Monsters of Folk, a supergroup of indie folk luminaries, are a lot gentler than their paradox of a name implies. Its debut album, streaming on MySpace this past week, is due out September 22.
MoF comprises Jim James of My Morning Jacket, M. Ward of She & Him and Bright Eyes’ Conor Oberst and Mike Mogis, the least hairy of the clan.
Unlike a lot of other supergroups that sprung up in the past few years, Monsters of Folk is a natural gathering of similarly talented artists. Tinted Windows amalgamated members of Smashing Pumpkins, Hanson, Cheap Trick and Fountains of Wayne. Them Crooked Vultures fused Dave Grohl with John Paul Jones and the Queens of the Stone Age guitarist. These were unnecessary albeit ambitious attempts at creating an all-star music crew to rival those of the past. Monsters of Folk, on the other hand, actually makes sense.
Though in a few general ways the band members are homogenous, together they traipse into all kinds of sounds and styles. For an album compiled in the name of folk and Americana, the eclectic production quality is apparent throughout, via drum machines, synth and fuzz guitar.
The opener and single, “Dear God (sincerely M.O.F.)” welcomes you with trip-hop synths and drum breaks courtesy of Jim James and his soaring voice.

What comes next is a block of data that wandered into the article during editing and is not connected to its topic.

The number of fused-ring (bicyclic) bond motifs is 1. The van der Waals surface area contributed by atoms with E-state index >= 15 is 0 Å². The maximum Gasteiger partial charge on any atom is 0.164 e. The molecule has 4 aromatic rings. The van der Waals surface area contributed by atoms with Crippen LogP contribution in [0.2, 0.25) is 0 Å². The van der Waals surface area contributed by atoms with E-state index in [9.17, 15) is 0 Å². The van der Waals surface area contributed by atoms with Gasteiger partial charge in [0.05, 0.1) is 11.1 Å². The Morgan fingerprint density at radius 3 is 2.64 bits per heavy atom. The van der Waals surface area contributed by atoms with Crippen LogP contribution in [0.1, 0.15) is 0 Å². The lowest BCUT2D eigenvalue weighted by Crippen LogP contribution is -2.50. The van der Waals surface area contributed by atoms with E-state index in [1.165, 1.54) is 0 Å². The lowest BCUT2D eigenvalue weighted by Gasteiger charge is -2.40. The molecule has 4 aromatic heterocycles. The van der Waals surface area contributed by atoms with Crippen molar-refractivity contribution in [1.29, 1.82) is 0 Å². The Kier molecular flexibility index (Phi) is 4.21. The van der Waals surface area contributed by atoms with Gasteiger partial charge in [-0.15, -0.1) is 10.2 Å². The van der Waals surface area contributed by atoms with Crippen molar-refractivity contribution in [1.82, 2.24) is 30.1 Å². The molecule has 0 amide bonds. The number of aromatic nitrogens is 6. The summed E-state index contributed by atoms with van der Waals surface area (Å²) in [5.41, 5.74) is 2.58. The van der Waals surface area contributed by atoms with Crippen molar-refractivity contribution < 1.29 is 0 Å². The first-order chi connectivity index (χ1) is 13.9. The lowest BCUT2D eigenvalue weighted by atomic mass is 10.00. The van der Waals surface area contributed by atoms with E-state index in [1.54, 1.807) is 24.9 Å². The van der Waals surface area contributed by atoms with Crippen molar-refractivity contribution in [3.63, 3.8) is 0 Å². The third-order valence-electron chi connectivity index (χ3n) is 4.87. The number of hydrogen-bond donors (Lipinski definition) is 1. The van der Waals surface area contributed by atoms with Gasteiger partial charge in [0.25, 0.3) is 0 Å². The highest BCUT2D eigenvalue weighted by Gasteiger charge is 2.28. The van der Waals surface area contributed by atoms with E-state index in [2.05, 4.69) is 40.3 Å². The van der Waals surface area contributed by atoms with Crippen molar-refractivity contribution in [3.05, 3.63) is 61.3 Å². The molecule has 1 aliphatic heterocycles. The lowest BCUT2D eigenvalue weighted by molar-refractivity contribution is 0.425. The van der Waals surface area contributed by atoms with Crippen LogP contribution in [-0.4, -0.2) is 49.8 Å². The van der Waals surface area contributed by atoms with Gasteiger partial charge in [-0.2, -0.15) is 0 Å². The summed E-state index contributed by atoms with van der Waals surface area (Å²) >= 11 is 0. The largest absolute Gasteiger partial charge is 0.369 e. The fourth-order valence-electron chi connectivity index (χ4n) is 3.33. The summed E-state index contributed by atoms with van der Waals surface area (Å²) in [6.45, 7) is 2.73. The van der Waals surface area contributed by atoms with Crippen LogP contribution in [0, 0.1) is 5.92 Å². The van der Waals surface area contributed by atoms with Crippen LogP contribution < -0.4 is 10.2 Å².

Without a doubt, there’s a Traveling Wilburys unity that precludes this chill session, which also indicates that this is neither of the participants’ finest work. “Say Please” is the most characteristic of this symptom. Repeated lyrics like “Hold out your hand” share the artistic simplicity of a post-Beatles pop tune. Yim Yames would approve of the comparison.
The individuality of each performer is respected and represented fairly yet their attempts to sing in unison don’t make a huge impression. If you’re a fan of only one of the singers, you won’t be disappointed. But, for the most part, each of the artists has overlapping fanbases due to the fact they’re in the same music scene and are all at the top of such a food chain.
At times on “Say Please” and “Baby Boomer,” singers Ward, Oberst and James switch off nearly every line as they ostensibly play Hot Tamales with the microphone. “Say Please” features strong solo work from Oberst with accompanying guitar.
“Whole Lotta Losin’,” a fast tempo alt-country rocker, and “Losing Yo Head,” a buoyant Southern jaunt, capture the band’s vitality and spirit. Meanwhile, folk tunes, “The Map of the World” and “Man Named Truth” harness the soul. The group harmonies in “The Map of the World” are so Fleet Foxes, haunting and woodsy.
“Slow Down Jo,” evoking imagery of cigarette smoke and coffee steam, takes it easy and slow. “His Master’s Voice,” the album closer, has passionate and moving piano and displays some of James’ best vocals on the record.
Based on this debut, Monsters of Folk are an altogether successful star-studded quartet. Through soulful harmonies, inventive instrumentation and sharp songwriting of which they’re known for, the collective of musicians demonstrate their versatility in choreographing a melodic, flavorful assortment of indie folk rock.
Download: "His Master's Voice," “Whole Lotta Losin’"
Hipness rating: 9 out of 10
Actual rating: 7 out of 10